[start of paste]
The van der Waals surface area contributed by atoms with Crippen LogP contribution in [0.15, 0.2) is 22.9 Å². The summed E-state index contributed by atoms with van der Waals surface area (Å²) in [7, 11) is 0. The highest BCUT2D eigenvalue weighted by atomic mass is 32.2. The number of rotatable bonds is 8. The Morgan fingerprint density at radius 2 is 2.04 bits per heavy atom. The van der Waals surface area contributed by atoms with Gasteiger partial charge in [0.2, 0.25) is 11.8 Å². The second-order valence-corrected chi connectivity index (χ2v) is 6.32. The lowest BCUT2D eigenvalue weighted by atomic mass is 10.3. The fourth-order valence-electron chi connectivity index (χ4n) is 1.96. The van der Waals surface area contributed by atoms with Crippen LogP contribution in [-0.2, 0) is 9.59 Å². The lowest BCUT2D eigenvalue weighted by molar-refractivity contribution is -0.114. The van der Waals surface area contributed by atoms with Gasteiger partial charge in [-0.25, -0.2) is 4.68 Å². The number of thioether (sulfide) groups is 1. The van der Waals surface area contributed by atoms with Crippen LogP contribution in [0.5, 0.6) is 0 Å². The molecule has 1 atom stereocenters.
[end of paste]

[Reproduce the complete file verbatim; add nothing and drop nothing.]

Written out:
The van der Waals surface area contributed by atoms with Crippen LogP contribution in [0.15, 0.2) is 22.9 Å². The summed E-state index contributed by atoms with van der Waals surface area (Å²) in [7, 11) is 0. The highest BCUT2D eigenvalue weighted by atomic mass is 32.2. The number of rotatable bonds is 8. The Morgan fingerprint density at radius 2 is 2.04 bits per heavy atom. The van der Waals surface area contributed by atoms with Gasteiger partial charge in [0.2, 0.25) is 11.8 Å². The second-order valence-corrected chi connectivity index (χ2v) is 6.32. The lowest BCUT2D eigenvalue weighted by atomic mass is 10.3. The fourth-order valence-electron chi connectivity index (χ4n) is 1.96. The van der Waals surface area contributed by atoms with Crippen LogP contribution in [-0.2, 0) is 9.59 Å². The lowest BCUT2D eigenvalue weighted by molar-refractivity contribution is -0.114. The van der Waals surface area contributed by atoms with Gasteiger partial charge in [-0.25, -0.2) is 4.68 Å². The number of thioether (sulfide) groups is 1. The van der Waals surface area contributed by atoms with Crippen LogP contribution in [0.5, 0.6) is 0 Å². The molecule has 1 atom stereocenters.